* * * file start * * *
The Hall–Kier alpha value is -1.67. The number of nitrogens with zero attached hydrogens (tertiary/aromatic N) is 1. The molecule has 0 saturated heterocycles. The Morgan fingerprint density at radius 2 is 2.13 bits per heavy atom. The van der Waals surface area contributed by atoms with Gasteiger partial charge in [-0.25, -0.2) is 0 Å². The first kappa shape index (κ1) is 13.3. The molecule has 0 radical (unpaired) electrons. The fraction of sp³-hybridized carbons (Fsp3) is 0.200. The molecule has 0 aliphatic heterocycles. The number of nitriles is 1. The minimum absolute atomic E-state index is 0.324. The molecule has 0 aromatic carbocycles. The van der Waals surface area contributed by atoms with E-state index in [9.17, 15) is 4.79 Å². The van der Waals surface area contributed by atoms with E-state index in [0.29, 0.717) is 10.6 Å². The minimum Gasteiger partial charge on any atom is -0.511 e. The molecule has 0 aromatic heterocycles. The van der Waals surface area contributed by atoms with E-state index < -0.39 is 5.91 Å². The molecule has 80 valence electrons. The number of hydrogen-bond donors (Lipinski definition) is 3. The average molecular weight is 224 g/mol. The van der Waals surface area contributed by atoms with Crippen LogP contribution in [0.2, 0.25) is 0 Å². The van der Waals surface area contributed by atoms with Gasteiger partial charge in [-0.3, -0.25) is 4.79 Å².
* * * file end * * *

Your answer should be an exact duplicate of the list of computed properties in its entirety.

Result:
The Hall–Kier alpha value is -1.67. The number of nitrogens with zero attached hydrogens (tertiary/aromatic N) is 1. The molecule has 0 saturated heterocycles. The Morgan fingerprint density at radius 2 is 2.13 bits per heavy atom. The van der Waals surface area contributed by atoms with Gasteiger partial charge in [-0.25, -0.2) is 0 Å². The first kappa shape index (κ1) is 13.3. The molecule has 0 radical (unpaired) electrons. The fraction of sp³-hybridized carbons (Fsp3) is 0.200. The molecule has 0 aliphatic heterocycles. The number of nitriles is 1. The minimum absolute atomic E-state index is 0.324. The molecule has 0 aromatic carbocycles. The van der Waals surface area contributed by atoms with E-state index in [9.17, 15) is 4.79 Å². The van der Waals surface area contributed by atoms with E-state index in [0.29, 0.717) is 10.6 Å². The minimum Gasteiger partial charge on any atom is -0.511 e. The molecule has 0 aromatic heterocycles. The van der Waals surface area contributed by atoms with E-state index < -0.39 is 5.91 Å². The molecule has 80 valence electrons. The number of hydrogen-bond donors (Lipinski definition) is 3. The average molecular weight is 224 g/mol. The van der Waals surface area contributed by atoms with Crippen LogP contribution in [0.2, 0.25) is 0 Å². The van der Waals surface area contributed by atoms with Gasteiger partial charge in [-0.3, -0.25) is 4.79 Å².